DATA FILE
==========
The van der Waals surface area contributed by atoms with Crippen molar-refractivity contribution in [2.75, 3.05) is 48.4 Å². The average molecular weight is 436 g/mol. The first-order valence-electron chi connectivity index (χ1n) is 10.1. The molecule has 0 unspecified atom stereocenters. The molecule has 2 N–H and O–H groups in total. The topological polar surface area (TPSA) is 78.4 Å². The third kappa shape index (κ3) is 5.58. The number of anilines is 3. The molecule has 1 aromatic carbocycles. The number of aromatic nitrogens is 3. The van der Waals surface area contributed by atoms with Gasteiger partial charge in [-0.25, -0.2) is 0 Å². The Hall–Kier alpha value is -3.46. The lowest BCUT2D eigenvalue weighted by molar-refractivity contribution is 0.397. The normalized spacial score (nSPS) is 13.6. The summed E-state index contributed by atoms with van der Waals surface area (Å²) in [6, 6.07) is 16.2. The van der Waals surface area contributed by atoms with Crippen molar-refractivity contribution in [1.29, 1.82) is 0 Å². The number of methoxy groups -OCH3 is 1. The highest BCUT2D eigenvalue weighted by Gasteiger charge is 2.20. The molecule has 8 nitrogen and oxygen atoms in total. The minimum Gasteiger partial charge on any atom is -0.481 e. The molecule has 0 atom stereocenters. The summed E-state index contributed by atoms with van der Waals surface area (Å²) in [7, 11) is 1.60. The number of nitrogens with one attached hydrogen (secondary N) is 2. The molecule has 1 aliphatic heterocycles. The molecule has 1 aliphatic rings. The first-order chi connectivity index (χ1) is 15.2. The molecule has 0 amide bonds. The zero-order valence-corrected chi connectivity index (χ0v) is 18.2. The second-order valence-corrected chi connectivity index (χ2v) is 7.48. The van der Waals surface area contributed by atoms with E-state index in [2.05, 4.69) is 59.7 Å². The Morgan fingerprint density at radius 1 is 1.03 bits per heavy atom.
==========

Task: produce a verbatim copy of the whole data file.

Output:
The van der Waals surface area contributed by atoms with Crippen molar-refractivity contribution in [2.75, 3.05) is 48.4 Å². The average molecular weight is 436 g/mol. The first-order valence-electron chi connectivity index (χ1n) is 10.1. The molecule has 0 unspecified atom stereocenters. The molecule has 2 N–H and O–H groups in total. The topological polar surface area (TPSA) is 78.4 Å². The third kappa shape index (κ3) is 5.58. The number of anilines is 3. The molecule has 1 aromatic carbocycles. The number of aromatic nitrogens is 3. The van der Waals surface area contributed by atoms with Gasteiger partial charge in [-0.25, -0.2) is 0 Å². The Hall–Kier alpha value is -3.46. The lowest BCUT2D eigenvalue weighted by molar-refractivity contribution is 0.397. The normalized spacial score (nSPS) is 13.6. The summed E-state index contributed by atoms with van der Waals surface area (Å²) in [6, 6.07) is 16.2. The van der Waals surface area contributed by atoms with Crippen molar-refractivity contribution in [1.29, 1.82) is 0 Å². The number of methoxy groups -OCH3 is 1. The highest BCUT2D eigenvalue weighted by Gasteiger charge is 2.20. The molecule has 8 nitrogen and oxygen atoms in total. The minimum Gasteiger partial charge on any atom is -0.481 e. The molecule has 0 atom stereocenters. The summed E-state index contributed by atoms with van der Waals surface area (Å²) in [7, 11) is 1.60. The number of nitrogens with one attached hydrogen (secondary N) is 2. The molecule has 1 aliphatic heterocycles. The molecule has 1 aliphatic rings. The first-order chi connectivity index (χ1) is 15.2. The molecule has 0 amide bonds. The zero-order valence-corrected chi connectivity index (χ0v) is 18.2. The second-order valence-corrected chi connectivity index (χ2v) is 7.48. The van der Waals surface area contributed by atoms with E-state index in [2.05, 4.69) is 59.7 Å². The Morgan fingerprint density at radius 1 is 1.03 bits per heavy atom.